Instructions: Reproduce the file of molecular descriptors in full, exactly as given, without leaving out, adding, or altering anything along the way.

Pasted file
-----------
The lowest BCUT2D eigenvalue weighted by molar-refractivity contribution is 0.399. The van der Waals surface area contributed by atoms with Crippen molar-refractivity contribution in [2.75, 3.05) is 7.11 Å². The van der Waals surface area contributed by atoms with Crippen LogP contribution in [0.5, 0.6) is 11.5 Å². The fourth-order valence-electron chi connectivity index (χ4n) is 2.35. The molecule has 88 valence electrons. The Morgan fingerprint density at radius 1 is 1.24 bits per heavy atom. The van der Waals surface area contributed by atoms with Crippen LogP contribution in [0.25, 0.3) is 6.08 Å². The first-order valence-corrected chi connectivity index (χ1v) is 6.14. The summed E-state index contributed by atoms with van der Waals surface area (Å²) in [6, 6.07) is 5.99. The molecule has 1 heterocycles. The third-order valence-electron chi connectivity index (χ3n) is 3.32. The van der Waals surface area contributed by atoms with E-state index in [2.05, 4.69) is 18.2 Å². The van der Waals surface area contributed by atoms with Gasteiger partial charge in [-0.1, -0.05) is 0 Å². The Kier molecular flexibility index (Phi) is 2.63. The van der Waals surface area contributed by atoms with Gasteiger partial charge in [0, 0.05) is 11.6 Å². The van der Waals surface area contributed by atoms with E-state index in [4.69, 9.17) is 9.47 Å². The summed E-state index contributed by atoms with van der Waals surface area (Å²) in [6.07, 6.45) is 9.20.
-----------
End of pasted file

The lowest BCUT2D eigenvalue weighted by molar-refractivity contribution is 0.399. The van der Waals surface area contributed by atoms with Crippen molar-refractivity contribution in [2.75, 3.05) is 7.11 Å². The van der Waals surface area contributed by atoms with Crippen LogP contribution in [0.5, 0.6) is 11.5 Å². The fourth-order valence-electron chi connectivity index (χ4n) is 2.35. The molecule has 88 valence electrons. The Morgan fingerprint density at radius 1 is 1.24 bits per heavy atom. The van der Waals surface area contributed by atoms with Crippen LogP contribution in [0.25, 0.3) is 6.08 Å². The first-order valence-corrected chi connectivity index (χ1v) is 6.14. The summed E-state index contributed by atoms with van der Waals surface area (Å²) in [6, 6.07) is 5.99. The molecule has 1 heterocycles. The third-order valence-electron chi connectivity index (χ3n) is 3.32. The van der Waals surface area contributed by atoms with E-state index in [2.05, 4.69) is 18.2 Å². The van der Waals surface area contributed by atoms with Gasteiger partial charge in [-0.1, -0.05) is 0 Å². The Kier molecular flexibility index (Phi) is 2.63. The van der Waals surface area contributed by atoms with Gasteiger partial charge in [0, 0.05) is 11.6 Å². The van der Waals surface area contributed by atoms with E-state index in [4.69, 9.17) is 9.47 Å². The summed E-state index contributed by atoms with van der Waals surface area (Å²) in [6.07, 6.45) is 9.20.